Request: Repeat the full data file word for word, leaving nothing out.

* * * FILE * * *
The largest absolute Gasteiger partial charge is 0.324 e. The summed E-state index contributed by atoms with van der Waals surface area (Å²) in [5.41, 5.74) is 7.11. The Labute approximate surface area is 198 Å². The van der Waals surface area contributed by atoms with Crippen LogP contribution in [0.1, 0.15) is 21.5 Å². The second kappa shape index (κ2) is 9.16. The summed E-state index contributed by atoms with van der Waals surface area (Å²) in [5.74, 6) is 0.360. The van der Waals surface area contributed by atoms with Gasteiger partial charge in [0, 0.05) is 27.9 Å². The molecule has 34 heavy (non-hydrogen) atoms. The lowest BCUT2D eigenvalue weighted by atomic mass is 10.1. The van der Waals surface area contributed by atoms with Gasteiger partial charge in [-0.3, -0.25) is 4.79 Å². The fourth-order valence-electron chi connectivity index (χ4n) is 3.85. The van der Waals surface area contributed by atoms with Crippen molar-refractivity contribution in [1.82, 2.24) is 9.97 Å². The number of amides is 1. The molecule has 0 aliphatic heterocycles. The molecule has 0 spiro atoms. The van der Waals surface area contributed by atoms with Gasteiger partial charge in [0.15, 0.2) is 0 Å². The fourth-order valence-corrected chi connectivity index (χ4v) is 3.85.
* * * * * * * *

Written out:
The largest absolute Gasteiger partial charge is 0.324 e. The summed E-state index contributed by atoms with van der Waals surface area (Å²) in [5.41, 5.74) is 7.11. The Labute approximate surface area is 198 Å². The van der Waals surface area contributed by atoms with Crippen LogP contribution in [0.1, 0.15) is 21.5 Å². The second kappa shape index (κ2) is 9.16. The summed E-state index contributed by atoms with van der Waals surface area (Å²) in [5.74, 6) is 0.360. The van der Waals surface area contributed by atoms with Gasteiger partial charge in [0, 0.05) is 27.9 Å². The molecule has 34 heavy (non-hydrogen) atoms. The lowest BCUT2D eigenvalue weighted by atomic mass is 10.1. The van der Waals surface area contributed by atoms with Gasteiger partial charge in [-0.3, -0.25) is 4.79 Å². The fourth-order valence-electron chi connectivity index (χ4n) is 3.85. The van der Waals surface area contributed by atoms with Crippen molar-refractivity contribution in [1.82, 2.24) is 9.97 Å². The number of amides is 1. The molecule has 0 aliphatic heterocycles. The molecule has 0 spiro atoms. The van der Waals surface area contributed by atoms with Gasteiger partial charge in [0.15, 0.2) is 0 Å². The fourth-order valence-corrected chi connectivity index (χ4v) is 3.85.